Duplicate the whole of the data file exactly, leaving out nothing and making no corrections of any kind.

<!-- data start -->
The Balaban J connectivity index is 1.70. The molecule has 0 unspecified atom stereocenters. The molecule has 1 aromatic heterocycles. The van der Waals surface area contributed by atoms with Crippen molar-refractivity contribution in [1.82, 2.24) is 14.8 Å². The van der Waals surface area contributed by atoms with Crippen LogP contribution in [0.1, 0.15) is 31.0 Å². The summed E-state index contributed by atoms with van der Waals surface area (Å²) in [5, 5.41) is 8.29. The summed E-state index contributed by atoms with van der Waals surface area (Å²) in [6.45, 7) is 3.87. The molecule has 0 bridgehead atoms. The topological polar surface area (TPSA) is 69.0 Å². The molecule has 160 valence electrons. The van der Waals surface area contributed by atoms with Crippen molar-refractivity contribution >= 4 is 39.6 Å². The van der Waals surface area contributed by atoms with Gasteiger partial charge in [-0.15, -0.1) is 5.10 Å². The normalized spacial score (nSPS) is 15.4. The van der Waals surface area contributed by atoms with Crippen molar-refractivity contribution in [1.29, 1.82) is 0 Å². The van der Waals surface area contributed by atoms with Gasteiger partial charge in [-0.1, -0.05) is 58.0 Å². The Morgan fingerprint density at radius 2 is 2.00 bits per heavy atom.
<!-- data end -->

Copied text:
The Balaban J connectivity index is 1.70. The molecule has 0 unspecified atom stereocenters. The molecule has 1 aromatic heterocycles. The van der Waals surface area contributed by atoms with Crippen molar-refractivity contribution in [1.82, 2.24) is 14.8 Å². The van der Waals surface area contributed by atoms with Crippen LogP contribution in [0.1, 0.15) is 31.0 Å². The summed E-state index contributed by atoms with van der Waals surface area (Å²) in [5, 5.41) is 8.29. The summed E-state index contributed by atoms with van der Waals surface area (Å²) in [6.45, 7) is 3.87. The molecule has 0 bridgehead atoms. The topological polar surface area (TPSA) is 69.0 Å². The molecule has 160 valence electrons. The van der Waals surface area contributed by atoms with Crippen molar-refractivity contribution >= 4 is 39.6 Å². The van der Waals surface area contributed by atoms with Gasteiger partial charge in [-0.15, -0.1) is 5.10 Å². The normalized spacial score (nSPS) is 15.4. The van der Waals surface area contributed by atoms with Crippen molar-refractivity contribution in [1.29, 1.82) is 0 Å². The van der Waals surface area contributed by atoms with Gasteiger partial charge in [-0.1, -0.05) is 58.0 Å². The Morgan fingerprint density at radius 2 is 2.00 bits per heavy atom.